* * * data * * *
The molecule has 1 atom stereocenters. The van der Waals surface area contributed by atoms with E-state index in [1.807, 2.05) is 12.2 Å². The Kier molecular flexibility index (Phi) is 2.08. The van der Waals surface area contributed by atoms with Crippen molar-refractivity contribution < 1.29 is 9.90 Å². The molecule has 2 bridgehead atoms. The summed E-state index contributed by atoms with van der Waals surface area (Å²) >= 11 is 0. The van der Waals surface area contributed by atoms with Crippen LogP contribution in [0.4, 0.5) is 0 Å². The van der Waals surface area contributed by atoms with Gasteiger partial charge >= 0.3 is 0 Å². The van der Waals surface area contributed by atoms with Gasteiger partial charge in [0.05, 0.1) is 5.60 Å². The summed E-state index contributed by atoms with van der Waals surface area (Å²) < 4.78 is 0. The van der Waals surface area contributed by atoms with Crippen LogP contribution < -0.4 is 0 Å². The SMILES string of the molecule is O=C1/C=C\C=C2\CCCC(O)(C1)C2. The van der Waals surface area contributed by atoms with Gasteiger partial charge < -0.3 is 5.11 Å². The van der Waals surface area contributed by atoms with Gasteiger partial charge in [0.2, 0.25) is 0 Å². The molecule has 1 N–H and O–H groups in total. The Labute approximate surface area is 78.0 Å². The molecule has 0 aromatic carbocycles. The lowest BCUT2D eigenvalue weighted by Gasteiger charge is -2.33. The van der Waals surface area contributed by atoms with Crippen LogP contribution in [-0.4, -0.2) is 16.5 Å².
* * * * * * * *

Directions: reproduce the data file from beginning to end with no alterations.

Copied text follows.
The molecule has 1 atom stereocenters. The van der Waals surface area contributed by atoms with E-state index in [1.807, 2.05) is 12.2 Å². The Kier molecular flexibility index (Phi) is 2.08. The van der Waals surface area contributed by atoms with Crippen molar-refractivity contribution < 1.29 is 9.90 Å². The molecule has 2 bridgehead atoms. The summed E-state index contributed by atoms with van der Waals surface area (Å²) >= 11 is 0. The van der Waals surface area contributed by atoms with Crippen LogP contribution in [0.4, 0.5) is 0 Å². The van der Waals surface area contributed by atoms with Gasteiger partial charge >= 0.3 is 0 Å². The van der Waals surface area contributed by atoms with Gasteiger partial charge in [0.05, 0.1) is 5.60 Å². The summed E-state index contributed by atoms with van der Waals surface area (Å²) < 4.78 is 0. The van der Waals surface area contributed by atoms with Crippen LogP contribution < -0.4 is 0 Å². The SMILES string of the molecule is O=C1/C=C\C=C2\CCCC(O)(C1)C2. The van der Waals surface area contributed by atoms with Gasteiger partial charge < -0.3 is 5.11 Å². The van der Waals surface area contributed by atoms with Gasteiger partial charge in [0.2, 0.25) is 0 Å². The molecule has 1 N–H and O–H groups in total. The Labute approximate surface area is 78.0 Å². The molecule has 0 aromatic carbocycles. The lowest BCUT2D eigenvalue weighted by Gasteiger charge is -2.33. The van der Waals surface area contributed by atoms with Crippen LogP contribution in [-0.4, -0.2) is 16.5 Å².